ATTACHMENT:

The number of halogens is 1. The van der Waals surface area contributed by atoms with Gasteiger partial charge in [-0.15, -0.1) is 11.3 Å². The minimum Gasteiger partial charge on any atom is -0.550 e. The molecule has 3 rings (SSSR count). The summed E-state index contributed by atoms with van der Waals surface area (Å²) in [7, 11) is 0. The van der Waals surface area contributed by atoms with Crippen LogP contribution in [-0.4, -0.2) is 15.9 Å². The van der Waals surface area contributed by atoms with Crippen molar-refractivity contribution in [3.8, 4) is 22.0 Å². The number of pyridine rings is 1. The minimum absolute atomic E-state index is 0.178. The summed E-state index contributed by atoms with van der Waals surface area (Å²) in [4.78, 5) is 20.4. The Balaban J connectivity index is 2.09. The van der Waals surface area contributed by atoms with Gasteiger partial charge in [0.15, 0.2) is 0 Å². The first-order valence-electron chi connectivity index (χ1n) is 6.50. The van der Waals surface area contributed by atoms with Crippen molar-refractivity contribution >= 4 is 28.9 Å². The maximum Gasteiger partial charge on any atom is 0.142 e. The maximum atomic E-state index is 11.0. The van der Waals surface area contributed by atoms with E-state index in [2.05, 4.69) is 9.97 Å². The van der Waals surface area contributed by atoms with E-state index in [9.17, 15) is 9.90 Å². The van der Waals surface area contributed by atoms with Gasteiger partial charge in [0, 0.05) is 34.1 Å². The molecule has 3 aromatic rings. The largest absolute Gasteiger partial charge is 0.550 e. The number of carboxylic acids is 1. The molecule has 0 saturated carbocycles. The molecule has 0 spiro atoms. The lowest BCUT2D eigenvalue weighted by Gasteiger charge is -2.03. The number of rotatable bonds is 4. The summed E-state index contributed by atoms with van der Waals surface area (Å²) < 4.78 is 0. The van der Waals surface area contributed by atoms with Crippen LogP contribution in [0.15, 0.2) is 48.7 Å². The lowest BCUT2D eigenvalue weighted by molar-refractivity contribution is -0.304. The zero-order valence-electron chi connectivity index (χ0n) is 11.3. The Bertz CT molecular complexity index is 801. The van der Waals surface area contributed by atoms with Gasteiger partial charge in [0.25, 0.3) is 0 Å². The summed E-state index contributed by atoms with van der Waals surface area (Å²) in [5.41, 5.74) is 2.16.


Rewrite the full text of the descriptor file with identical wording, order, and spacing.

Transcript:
The number of halogens is 1. The van der Waals surface area contributed by atoms with Gasteiger partial charge in [-0.15, -0.1) is 11.3 Å². The minimum Gasteiger partial charge on any atom is -0.550 e. The molecule has 3 rings (SSSR count). The summed E-state index contributed by atoms with van der Waals surface area (Å²) in [7, 11) is 0. The van der Waals surface area contributed by atoms with Crippen LogP contribution in [-0.4, -0.2) is 15.9 Å². The van der Waals surface area contributed by atoms with Crippen molar-refractivity contribution in [3.8, 4) is 22.0 Å². The number of pyridine rings is 1. The minimum absolute atomic E-state index is 0.178. The summed E-state index contributed by atoms with van der Waals surface area (Å²) in [4.78, 5) is 20.4. The Balaban J connectivity index is 2.09. The van der Waals surface area contributed by atoms with Gasteiger partial charge in [0.15, 0.2) is 0 Å². The first-order valence-electron chi connectivity index (χ1n) is 6.50. The van der Waals surface area contributed by atoms with Crippen molar-refractivity contribution >= 4 is 28.9 Å². The maximum Gasteiger partial charge on any atom is 0.142 e. The maximum atomic E-state index is 11.0. The van der Waals surface area contributed by atoms with E-state index in [2.05, 4.69) is 9.97 Å². The van der Waals surface area contributed by atoms with E-state index in [9.17, 15) is 9.90 Å². The van der Waals surface area contributed by atoms with Gasteiger partial charge in [0, 0.05) is 34.1 Å². The molecule has 3 aromatic rings. The largest absolute Gasteiger partial charge is 0.550 e. The number of carboxylic acids is 1. The molecule has 0 saturated carbocycles. The molecule has 0 spiro atoms. The lowest BCUT2D eigenvalue weighted by Gasteiger charge is -2.03. The number of rotatable bonds is 4. The summed E-state index contributed by atoms with van der Waals surface area (Å²) < 4.78 is 0. The van der Waals surface area contributed by atoms with Crippen LogP contribution in [0.15, 0.2) is 48.7 Å². The lowest BCUT2D eigenvalue weighted by molar-refractivity contribution is -0.304. The zero-order valence-electron chi connectivity index (χ0n) is 11.3. The Bertz CT molecular complexity index is 801. The van der Waals surface area contributed by atoms with Gasteiger partial charge in [0.25, 0.3) is 0 Å². The summed E-state index contributed by atoms with van der Waals surface area (Å²) in [5.41, 5.74) is 2.16.